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Sunday, April 27, 2008

Construction Gets Underway On Sherwood/Hiwassee Homes

Delays have pushed the housing project’s completion from September to the end of the year.



KINGSPORT — Construction of 24 new homes in the Sherwood/Hiwassee area of town — in connection with the city’s HOPE VI project — has been delayed a couple of months and is now expected to be finished by year’s end.

In February, the city held a groundbreaking ceremony along Sherwood to kick off the second phase of the $30 million HOPE VI project — the building of 24 affordable home ownership units along Sherwood and Hiwassee.
At the time, HOPE VI Director Doris Ladd said the new houses along Sherwood/Hiwassee were expected to be built four-a-month and all by September. Now, the finish date has been pushed back to mid-to-late December, Ladd said, adding they hope to offer the first homes for sale in July.
“We’ve had some delays with HUD (Housing and Urban Development) coming through with the official approvals, and Walker Construction was a little delayed in getting up here,” Ladd said. “Officially, we didn’t get kicked off until last week.”

The KHRA awarded the contract to build these new homes to Walker Construction of Chattanooga, which has done a HOPE VI project in the past. The houses along Sherwood and Hiwassee will be approximately 1,400 square feet and cost in the $130,000 range. They will be a story and a half, brick with vinyl siding in Colonial and Craftsman style, with three bedrooms, two baths and a storage unit in the back yard.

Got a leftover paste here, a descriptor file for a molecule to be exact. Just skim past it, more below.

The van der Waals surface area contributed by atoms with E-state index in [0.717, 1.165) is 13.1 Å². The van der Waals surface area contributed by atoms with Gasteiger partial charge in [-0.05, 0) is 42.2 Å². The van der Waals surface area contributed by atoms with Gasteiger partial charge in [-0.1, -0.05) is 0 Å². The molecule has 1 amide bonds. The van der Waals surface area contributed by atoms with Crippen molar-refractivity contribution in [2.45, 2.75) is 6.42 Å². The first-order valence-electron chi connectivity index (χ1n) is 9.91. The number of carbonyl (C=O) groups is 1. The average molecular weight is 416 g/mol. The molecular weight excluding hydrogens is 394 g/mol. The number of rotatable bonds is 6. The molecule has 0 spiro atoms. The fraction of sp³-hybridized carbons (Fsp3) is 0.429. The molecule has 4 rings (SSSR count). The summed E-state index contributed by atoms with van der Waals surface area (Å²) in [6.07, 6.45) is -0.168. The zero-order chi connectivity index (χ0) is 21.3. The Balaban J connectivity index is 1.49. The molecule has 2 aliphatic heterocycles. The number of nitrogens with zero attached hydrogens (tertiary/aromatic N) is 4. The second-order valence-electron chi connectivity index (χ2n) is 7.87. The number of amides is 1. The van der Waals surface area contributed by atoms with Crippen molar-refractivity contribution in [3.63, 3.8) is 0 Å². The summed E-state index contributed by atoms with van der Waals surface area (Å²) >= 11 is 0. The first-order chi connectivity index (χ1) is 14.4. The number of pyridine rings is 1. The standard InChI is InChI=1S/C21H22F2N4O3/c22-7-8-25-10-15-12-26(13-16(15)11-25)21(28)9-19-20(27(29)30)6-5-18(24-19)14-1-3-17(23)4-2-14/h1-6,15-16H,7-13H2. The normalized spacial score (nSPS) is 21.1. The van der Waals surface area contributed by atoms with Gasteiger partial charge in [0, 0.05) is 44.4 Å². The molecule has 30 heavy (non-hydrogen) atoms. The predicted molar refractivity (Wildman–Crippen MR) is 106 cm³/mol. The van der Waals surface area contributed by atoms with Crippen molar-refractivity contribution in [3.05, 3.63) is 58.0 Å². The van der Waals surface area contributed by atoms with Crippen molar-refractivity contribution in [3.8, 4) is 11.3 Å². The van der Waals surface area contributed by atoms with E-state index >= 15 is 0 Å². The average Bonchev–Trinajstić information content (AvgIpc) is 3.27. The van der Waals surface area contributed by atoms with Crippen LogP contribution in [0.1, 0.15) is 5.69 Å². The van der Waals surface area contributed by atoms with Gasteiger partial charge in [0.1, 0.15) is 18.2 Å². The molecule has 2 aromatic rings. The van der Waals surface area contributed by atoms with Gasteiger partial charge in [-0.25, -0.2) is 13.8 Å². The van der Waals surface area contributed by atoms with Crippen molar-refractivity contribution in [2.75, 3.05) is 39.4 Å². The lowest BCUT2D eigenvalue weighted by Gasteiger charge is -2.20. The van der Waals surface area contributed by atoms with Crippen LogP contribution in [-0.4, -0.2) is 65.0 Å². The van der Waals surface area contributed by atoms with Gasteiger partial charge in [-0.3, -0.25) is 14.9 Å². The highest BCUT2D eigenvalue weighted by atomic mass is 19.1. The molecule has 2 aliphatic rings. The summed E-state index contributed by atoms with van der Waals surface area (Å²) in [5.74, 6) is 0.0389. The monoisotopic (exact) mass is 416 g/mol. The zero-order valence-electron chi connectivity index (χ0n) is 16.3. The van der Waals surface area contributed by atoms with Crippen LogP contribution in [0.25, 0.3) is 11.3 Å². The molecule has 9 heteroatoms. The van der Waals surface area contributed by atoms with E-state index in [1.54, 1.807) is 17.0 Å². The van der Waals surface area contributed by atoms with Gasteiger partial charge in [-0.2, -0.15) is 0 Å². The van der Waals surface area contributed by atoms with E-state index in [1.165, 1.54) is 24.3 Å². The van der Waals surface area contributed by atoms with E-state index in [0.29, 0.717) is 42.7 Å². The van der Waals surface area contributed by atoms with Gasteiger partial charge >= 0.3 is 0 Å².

“They’re there working, moving dirt and taking out the trees that need to be removed. They’ve marked for the driveways and surveyed the property,” Ladd said. “They’re validating what needs to be moved, changing the elevation on Hiwassee and doing the prep work, and they’re hoping to pour some footers this week.”

Ladd said the KHRA is working with the city to save as many of the trees along Sherwood and Hiwassee as possible.
“It looks like most of those trees along Hiwassee will have to come out, and we’re looking to come up with some funds to replace the trees along that street,” Ladd said. “We’re hunting for grants to help us do that.”
The HOPE VI project began about two years ago when the city applied for a HOPE VI revitalization grant from the U.S. Department of Housing and Urban Development. In October 2006, the city received $11.9 million in HOPE VI funds, and since then Kingsport Housing and Redevelopment Authority officials have been working on the project.

The entire HOPE VI project — both construction projects, the opening of the HOPE VI/Fresh Start office, and the purchase of property along Martin Luther King Jr. Drive — is estimated to cost at least $30 million. The $11.9 million grant is just part of the funding needed to complete the project.

The other major phase of the project is the demolition and replacement of Riverview Apartments with 32 homes (along with six additional houses in the South Central community). The demolition has occurred, but new home construction in the Riverview community will not begin until early 2009.
However, some new homes will be going up this year, not officially connected with the HOPE VI project. The Alliance for Business has funded a youth build project in the Riverview community where 19- to 24-year-olds with no high school degree will go in and build four new homes in the neighborhood.


Ladd said the students will spend half their time on site and half in the classroom, and when done they’ll have their GED and necessary construction skills. Two of the houses are expected to be built in the next 12 months, and two more after that, Ladd said.